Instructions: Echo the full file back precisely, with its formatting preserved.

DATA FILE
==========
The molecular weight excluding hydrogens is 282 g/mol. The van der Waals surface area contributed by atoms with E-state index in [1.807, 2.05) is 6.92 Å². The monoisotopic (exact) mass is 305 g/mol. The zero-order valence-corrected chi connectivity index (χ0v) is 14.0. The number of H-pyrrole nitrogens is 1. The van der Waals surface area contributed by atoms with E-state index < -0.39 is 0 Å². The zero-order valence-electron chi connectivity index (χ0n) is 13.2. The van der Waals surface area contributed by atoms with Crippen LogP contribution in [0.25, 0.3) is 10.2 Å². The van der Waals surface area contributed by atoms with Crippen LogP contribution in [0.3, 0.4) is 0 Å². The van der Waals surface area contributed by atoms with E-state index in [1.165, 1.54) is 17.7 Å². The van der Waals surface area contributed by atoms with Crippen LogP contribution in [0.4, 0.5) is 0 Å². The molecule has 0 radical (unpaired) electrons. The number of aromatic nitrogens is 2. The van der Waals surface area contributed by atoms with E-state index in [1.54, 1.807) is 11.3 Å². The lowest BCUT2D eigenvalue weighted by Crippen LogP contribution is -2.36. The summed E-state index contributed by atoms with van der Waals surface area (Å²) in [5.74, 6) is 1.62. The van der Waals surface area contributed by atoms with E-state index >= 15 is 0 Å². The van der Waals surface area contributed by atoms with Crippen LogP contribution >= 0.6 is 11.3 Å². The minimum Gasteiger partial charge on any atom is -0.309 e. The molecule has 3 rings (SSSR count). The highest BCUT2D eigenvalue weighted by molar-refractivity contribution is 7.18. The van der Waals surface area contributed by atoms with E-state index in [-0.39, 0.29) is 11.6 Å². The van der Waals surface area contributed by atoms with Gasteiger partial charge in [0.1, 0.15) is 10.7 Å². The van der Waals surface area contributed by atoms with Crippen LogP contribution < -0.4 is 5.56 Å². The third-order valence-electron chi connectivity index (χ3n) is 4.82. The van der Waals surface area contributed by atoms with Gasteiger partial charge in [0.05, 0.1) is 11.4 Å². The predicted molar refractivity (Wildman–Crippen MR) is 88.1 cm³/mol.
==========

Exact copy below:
The molecular weight excluding hydrogens is 282 g/mol. The van der Waals surface area contributed by atoms with E-state index in [1.807, 2.05) is 6.92 Å². The monoisotopic (exact) mass is 305 g/mol. The zero-order valence-corrected chi connectivity index (χ0v) is 14.0. The number of H-pyrrole nitrogens is 1. The van der Waals surface area contributed by atoms with E-state index < -0.39 is 0 Å². The zero-order valence-electron chi connectivity index (χ0n) is 13.2. The van der Waals surface area contributed by atoms with Crippen LogP contribution in [0.25, 0.3) is 10.2 Å². The van der Waals surface area contributed by atoms with Crippen LogP contribution in [0.3, 0.4) is 0 Å². The van der Waals surface area contributed by atoms with E-state index in [1.165, 1.54) is 17.7 Å². The van der Waals surface area contributed by atoms with Crippen LogP contribution in [0.4, 0.5) is 0 Å². The molecule has 0 radical (unpaired) electrons. The number of aromatic nitrogens is 2. The van der Waals surface area contributed by atoms with E-state index in [1.54, 1.807) is 11.3 Å². The lowest BCUT2D eigenvalue weighted by Crippen LogP contribution is -2.36. The summed E-state index contributed by atoms with van der Waals surface area (Å²) in [5.74, 6) is 1.62. The van der Waals surface area contributed by atoms with E-state index >= 15 is 0 Å². The van der Waals surface area contributed by atoms with Crippen LogP contribution >= 0.6 is 11.3 Å². The minimum Gasteiger partial charge on any atom is -0.309 e. The molecule has 3 rings (SSSR count). The highest BCUT2D eigenvalue weighted by molar-refractivity contribution is 7.18. The van der Waals surface area contributed by atoms with E-state index in [-0.39, 0.29) is 11.6 Å². The van der Waals surface area contributed by atoms with Gasteiger partial charge in [0.1, 0.15) is 10.7 Å². The van der Waals surface area contributed by atoms with Crippen LogP contribution < -0.4 is 5.56 Å². The third-order valence-electron chi connectivity index (χ3n) is 4.82. The van der Waals surface area contributed by atoms with Gasteiger partial charge in [0.05, 0.1) is 11.4 Å². The predicted molar refractivity (Wildman–Crippen MR) is 88.1 cm³/mol.